Darby is not a fan of the regulatory body that protects mezcal, the Consejo Regulador del Mezcal. And you can understand his frustration. Everything he bottles is essentially mezcal but cannot always be called that because the legislation is too constrictive. “It doesn’t protect all these massively different profiles. Take our spirit made from the tepextate plant. It’s the rarest agave and takes the longest time to reach maturity, some people say 30-35 years. It has a lower sugar content, yield, and higher methanol levels, about 450mg, or 0.45%. But the legal methanol limits imposed on the mezcal certification is 0.3%. It’s an arbitrary number. The EU legal limit for methanol is 1.5%. It’s not that it’s safer to drink, it’s just that they haven’t thought about the perspective of protecting biodiversity when they’ve made the mezcal regulation. It’s been thought through from the perspective of ‘how do we commercialise something and sell shitloads of it’.
Championing the craft and heritage of these small-batch agave spirits doesn’t just extend to creating the Sin Gusano brand, however. The project is now officially carbon neutral, with Darby carrying out a full analysis of his supply chain and purchasing credits to offset it. The aim will be to reduce that creation year on year and, in line with the legal requirement, he plans to make the full report and certification visible on my website in the coming days. Darby adds that “this might make us the first carbon-neutral agave spirits bottles in the world,” and to be honest I can’t evidence of another at present.
Darby also donates 10% of UK profits back to Mexican charities. The main charity partner is the Chicago-based S.A.C.R.E.D (‘Saving Agave for Culture, Recreation, Education and Development’), who work with NGOs and people on the ground in Mexico to improve local communities and ensure more sustainable practices. “They implemented a rainwater-catching system to reduce their need for imported water, they built a library in a mezcal-producing community, they have a project that donates agave pups to an agricultural school that’s teaching people how to grow more varied types of agave from seed. As I said before, this is a passion project. The ambition is not to sell my brand for millions of dollars. It’s to go to Mexico and engage in the craft I really enjoy while supporting the things that I think are deserving of support”.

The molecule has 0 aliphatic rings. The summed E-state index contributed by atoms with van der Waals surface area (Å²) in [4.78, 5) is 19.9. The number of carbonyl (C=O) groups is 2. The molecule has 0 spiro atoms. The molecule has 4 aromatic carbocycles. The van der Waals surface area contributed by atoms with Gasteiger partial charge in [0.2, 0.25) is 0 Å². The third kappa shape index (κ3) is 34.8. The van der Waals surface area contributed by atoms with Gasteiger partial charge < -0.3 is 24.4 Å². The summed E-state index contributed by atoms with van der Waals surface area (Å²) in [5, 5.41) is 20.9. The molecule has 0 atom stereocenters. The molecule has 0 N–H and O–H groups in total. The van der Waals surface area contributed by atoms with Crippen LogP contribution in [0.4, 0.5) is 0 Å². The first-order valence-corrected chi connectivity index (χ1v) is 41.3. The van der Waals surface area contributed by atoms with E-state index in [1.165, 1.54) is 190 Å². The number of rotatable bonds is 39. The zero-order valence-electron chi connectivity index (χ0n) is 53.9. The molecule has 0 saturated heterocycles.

Highlights of the range:
Produced from a duo of wild Cuishe and Coyote agave, released as part of the Sin Gusano range. It’s distilled in a copper alembic with refrescador, which is a method using a condenser that essentially allows for two distillations during a single pass through the still.
Nose: So fragrant and fruity, with roasted apricot, tangy pineapple, creamy coconut, cucumber, and a little corn on the cob with some oaky smoke, black pepper, and some mineral-rich earthiness in support.
Palate: The agave is fresh and sweet and joined by more ripe tropical fruits, toffee, lightly smoked pepper, fresh mint, hints of potpourri, and mixed spices.
Finish: Some orchard fruit joins in the fun among a little caramel and flinty minerality.
This unaged spirit from Sin Gusano was produced from the most common agave variety, Espadín in San Luis del Rio, Oaxaca, and bottled at 42.8% ABV.
Nose: Olive brine, charred bell peppers, a little petrichor, and cucumber lead with smoke from a spent bonfire, watermelon, a touch of tropical fruit, and some sweetness from white chocolate and raspberry bar.
Palate: Plenty of sweet agave is at the core of this palate which has some pleasant earthiness and an almost chalky quality. Notes of wood smoke, white pepper, floral honey, cedar, lime peel, and red fruit are present throughout.
Finish: A delicately sweet finish lingers with some citrus and mineral qualities.
This vegetal number, produced in Amatlan marries the Tobala and Tepextate agave varieties, with 75% and 25% of each variety respectively.
Nose: Bruised pears, roasted agave, dried grass, and some fragrant smoke are present among notes of orange peel, charred pineapple, strawberry milkshake, and wet pebbles.
Palate: Through more of that minerality comes tart citrus, green apple, eucalyptus, garden herbs, vegetal oak, and charcoal smoke.
Finish: Peppery spice flickers through some tangy fruit.
This particular release was distilled by Maestro Sergio Juárez Patricio in San Augustin Amatengo using Tobaziche agave crushed by a tahona wheel pulled by two bulls. After a four-day open-air fermentation, the agave is distilled in a copper alembic still with a refrescador.
Nose: Smoke-dried grass, numbing sichuan peppercorn, dried flowers, stone fruit, chilli chocolate, and a little ground cinnamon are supported by a gentle wave of mineral-rich smoke.
Palate: Sweet and aromatic spice weaves through waxy orange peel, soft cooked agave, dried earth, pink peppercorn, anise, and underlying notes of caramelised banana and toffee apples
Finish: Ripe green apple, cinnamon, and flinty minerality.